Tag Archives: life with dogs

The doorstop.

Coincidence is one of my favorite spices in the seasoning of life. I yearn for the moments when things that never should have happened unfold as if they were planned.

I had one of these simple, mildly enlightening encounters the other day when searching for a heavy object to keep the door from slamming in our tiny San Francisco apartment. After successfully jamming most of our excess crap in a storage unit, I was having a hell of time finding an item that:

1) Would sit flat on the ground
2) Weighed enough to withstand a heavy breeze

And old pair of work boots had already failed me and my next move was TBD. Of course, the only reason the door has to remain open is for the dog to roam free around the apartment and he was anxiously watching my every move.

That’s when I spotted my trusty, battery-powered drill. It had all of the above-named characteristics, and to my surprise, perfectly matched our “burnt orange” big city couch. Problem solved—and color-coordination coincidence noted.

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Move It: 2017 Edition

Back when all my worldly possessions amounted to a twin bed, a stack of CDs and a Mr. Coffee, I thought moving was fun. These days, things are a little different. With five bicycles, three grills and a small collection of non-Ikea, grown-up furniture, changing addresses is a stress-inducing hypothetical endeavor. Add a pretty lady, a big black dog and their stuff to the mix, and the subject of relocation is enough to inspire visions of a massive bonfire fueled by unnecessary household goods.

So when the landlord’s real estate sign went up in our yard back in June—roughly eight months after we moved in—the task before us seemed daunting. The Craigslist search. The big dog discussion. The you-want-how-much-for-the-deposit shock factor. The packing. The truck. The loading and unloading. But we did it. Mission accomplished. With a little help from a friend*. Now, as we dig our way out of the boxes, we’re up against the real-life limitations of physical space. We’ve stacked, stored, reconsidered and rearranged. I gave up on recovering the tape measure two weeks ago. I’ve come to terms with the idea of never owning a couch again. I hate shoes (other than the ones on my feet). Extra shirts seems extravagant. I find myself questioning why anyone would need more than two forks. All the things I’ve loved before are clutter and clutter is the enemy!

But one must remain calm. It’s the only option a relatively sane person has. In the end, we’re lucky to have a roof over our heads, a wonderful new neighborhood just beyond our front door and, of course, a magical sunflower watching over the entire process. Without the sunflower, I’m pretty sure the above mentioned bonfire would’ve been the first and only thing on my agenda.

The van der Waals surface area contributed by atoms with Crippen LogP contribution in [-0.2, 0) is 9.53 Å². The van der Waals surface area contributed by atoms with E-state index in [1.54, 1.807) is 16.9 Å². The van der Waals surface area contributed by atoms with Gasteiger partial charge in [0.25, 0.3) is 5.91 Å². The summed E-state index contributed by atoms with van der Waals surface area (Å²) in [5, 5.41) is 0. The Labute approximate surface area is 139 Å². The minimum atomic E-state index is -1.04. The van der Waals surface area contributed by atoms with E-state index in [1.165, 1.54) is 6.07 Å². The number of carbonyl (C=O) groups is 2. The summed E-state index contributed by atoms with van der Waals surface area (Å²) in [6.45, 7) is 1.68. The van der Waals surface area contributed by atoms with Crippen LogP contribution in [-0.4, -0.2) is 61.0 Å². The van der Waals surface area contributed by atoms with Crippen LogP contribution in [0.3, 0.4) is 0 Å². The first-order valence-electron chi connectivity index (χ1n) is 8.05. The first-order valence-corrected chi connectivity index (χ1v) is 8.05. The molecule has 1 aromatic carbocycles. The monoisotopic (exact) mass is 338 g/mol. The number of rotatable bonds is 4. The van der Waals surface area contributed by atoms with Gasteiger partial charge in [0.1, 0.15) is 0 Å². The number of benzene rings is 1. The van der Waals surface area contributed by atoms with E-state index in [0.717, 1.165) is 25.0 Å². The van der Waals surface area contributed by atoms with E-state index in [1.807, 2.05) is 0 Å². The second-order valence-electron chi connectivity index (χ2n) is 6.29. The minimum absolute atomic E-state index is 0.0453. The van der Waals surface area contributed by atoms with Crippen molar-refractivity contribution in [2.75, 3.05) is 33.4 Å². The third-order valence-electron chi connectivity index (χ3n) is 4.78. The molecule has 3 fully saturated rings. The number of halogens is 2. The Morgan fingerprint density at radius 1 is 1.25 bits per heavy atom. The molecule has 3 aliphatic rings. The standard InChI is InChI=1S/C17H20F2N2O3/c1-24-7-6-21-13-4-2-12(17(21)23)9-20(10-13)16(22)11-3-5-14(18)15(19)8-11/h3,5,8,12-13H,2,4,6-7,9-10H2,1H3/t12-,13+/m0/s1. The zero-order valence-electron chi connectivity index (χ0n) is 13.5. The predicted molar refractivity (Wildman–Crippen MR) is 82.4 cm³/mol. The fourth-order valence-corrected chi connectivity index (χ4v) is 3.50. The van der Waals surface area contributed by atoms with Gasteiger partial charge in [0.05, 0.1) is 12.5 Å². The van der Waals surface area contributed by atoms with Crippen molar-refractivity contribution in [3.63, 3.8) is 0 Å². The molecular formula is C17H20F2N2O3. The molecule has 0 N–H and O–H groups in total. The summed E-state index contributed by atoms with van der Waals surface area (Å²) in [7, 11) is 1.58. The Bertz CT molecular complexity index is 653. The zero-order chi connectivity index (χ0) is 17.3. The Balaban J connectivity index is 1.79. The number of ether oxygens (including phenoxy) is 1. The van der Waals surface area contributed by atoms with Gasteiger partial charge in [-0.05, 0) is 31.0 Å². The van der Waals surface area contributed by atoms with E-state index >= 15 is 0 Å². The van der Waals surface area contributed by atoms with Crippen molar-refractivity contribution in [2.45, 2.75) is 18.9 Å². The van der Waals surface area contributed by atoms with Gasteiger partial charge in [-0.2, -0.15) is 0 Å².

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Cut from my lady’s garden at our previous address, this sunflower has kept me grounded.

* I hired a mover who happens to be a nice guy and by the end of the process I considered him a friend

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A retriever of sorts.

Most domestic animals serve very little purpose beyond making humans feel happy and needed. At least this has been the case with both of the awesome dogs I’ve had in my life.

But Woody (current four-legged friend), surprised me last night. Rather than killing the random cat that wandered into our massive, messy backyard, he cornered the animal and then came to my side to let me know something was amiss. A few minutes later, the cat, too frightened to move, was perfectly positioned for quick retrieval by the owner. Turns out, the poor fur ball is an indoor-only creature and made a break for it earlier in the day.

It was a heroic move for a Missouri pound dog, in my opinion. Everyone went home intact and feeling a little better about the world. Of course, because Woody had the self-control to skip the kitty snack, he was rewarded with lots of hippie lamb treats and a generous belly rub.

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On patrol in the wilds of Alameda County.

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In conversation.

Among my many annoying habits, I talk to Woody the dog throughout the day.

When feeling guilty about leaving for work, I pose philosophical questions, “What does it all mean, buddy? Am I just another rat in the race?”

Or when getting ready for a walk, I try to position a quick trip around the block where the expectation is a prompt poop and pee as some kind of adventure, “Do you want to go outside with me and explore the world?”

And we spend a lot of time debating the pros and cons of electronic devices, “Silly me and this cell phone—all this texting back and forth for what? For what?”

Treats are cookies. A bowl full of kibble is breakfast (or dinner). And our life together is just like any human relationship.

Right now, for example. He’s had his breakfast,  I’ll be leaving shortly for my day among the rats, he definitely wants to explore the world and I’m sitting here wasting time on an electronic device. He has needs and I’m not fulfilling them.

Off we go.

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